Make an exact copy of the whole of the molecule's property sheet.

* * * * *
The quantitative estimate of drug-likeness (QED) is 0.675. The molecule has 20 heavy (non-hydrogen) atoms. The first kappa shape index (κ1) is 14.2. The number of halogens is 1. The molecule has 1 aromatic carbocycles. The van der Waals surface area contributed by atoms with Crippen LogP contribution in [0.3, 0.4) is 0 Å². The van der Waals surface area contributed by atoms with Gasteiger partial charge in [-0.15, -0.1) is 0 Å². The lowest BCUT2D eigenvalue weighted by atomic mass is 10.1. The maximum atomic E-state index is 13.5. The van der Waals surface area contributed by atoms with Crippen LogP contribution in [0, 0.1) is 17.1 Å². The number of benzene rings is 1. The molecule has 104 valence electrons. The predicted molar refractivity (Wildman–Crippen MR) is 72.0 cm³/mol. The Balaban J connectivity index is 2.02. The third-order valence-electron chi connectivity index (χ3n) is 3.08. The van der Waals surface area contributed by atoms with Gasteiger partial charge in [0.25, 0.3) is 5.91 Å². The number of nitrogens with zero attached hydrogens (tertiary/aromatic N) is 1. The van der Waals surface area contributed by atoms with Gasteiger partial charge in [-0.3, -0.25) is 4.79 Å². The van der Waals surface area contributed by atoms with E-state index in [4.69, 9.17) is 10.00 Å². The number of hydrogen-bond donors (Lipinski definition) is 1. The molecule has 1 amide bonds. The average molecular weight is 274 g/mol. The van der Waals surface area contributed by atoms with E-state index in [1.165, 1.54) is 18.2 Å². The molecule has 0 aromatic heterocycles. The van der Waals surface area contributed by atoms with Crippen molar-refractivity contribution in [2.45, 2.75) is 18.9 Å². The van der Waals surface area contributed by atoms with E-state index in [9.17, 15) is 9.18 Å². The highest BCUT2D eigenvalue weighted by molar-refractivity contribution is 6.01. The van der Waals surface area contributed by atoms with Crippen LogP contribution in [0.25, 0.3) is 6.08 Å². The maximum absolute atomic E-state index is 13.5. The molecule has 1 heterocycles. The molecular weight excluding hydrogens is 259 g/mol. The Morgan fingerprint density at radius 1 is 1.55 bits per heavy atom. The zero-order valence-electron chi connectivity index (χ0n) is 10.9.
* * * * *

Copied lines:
The quantitative estimate of drug-likeness (QED) is 0.675. The molecule has 20 heavy (non-hydrogen) atoms. The first kappa shape index (κ1) is 14.2. The number of halogens is 1. The molecule has 1 aromatic carbocycles. The van der Waals surface area contributed by atoms with Crippen LogP contribution in [0.3, 0.4) is 0 Å². The van der Waals surface area contributed by atoms with Gasteiger partial charge in [-0.15, -0.1) is 0 Å². The lowest BCUT2D eigenvalue weighted by atomic mass is 10.1. The maximum atomic E-state index is 13.5. The van der Waals surface area contributed by atoms with Crippen LogP contribution in [0, 0.1) is 17.1 Å². The number of benzene rings is 1. The molecule has 104 valence electrons. The predicted molar refractivity (Wildman–Crippen MR) is 72.0 cm³/mol. The Balaban J connectivity index is 2.02. The third-order valence-electron chi connectivity index (χ3n) is 3.08. The van der Waals surface area contributed by atoms with Gasteiger partial charge in [0.25, 0.3) is 5.91 Å². The number of nitrogens with zero attached hydrogens (tertiary/aromatic N) is 1. The van der Waals surface area contributed by atoms with Gasteiger partial charge in [-0.3, -0.25) is 4.79 Å². The van der Waals surface area contributed by atoms with E-state index in [4.69, 9.17) is 10.00 Å². The number of hydrogen-bond donors (Lipinski definition) is 1. The molecule has 1 amide bonds. The average molecular weight is 274 g/mol. The van der Waals surface area contributed by atoms with E-state index in [1.165, 1.54) is 18.2 Å². The molecule has 0 aromatic heterocycles. The van der Waals surface area contributed by atoms with Crippen molar-refractivity contribution in [2.45, 2.75) is 18.9 Å². The van der Waals surface area contributed by atoms with E-state index in [9.17, 15) is 9.18 Å². The highest BCUT2D eigenvalue weighted by molar-refractivity contribution is 6.01. The van der Waals surface area contributed by atoms with Crippen LogP contribution in [0.25, 0.3) is 6.08 Å². The maximum absolute atomic E-state index is 13.5. The molecule has 1 heterocycles. The molecular weight excluding hydrogens is 259 g/mol. The Morgan fingerprint density at radius 1 is 1.55 bits per heavy atom. The zero-order valence-electron chi connectivity index (χ0n) is 10.9.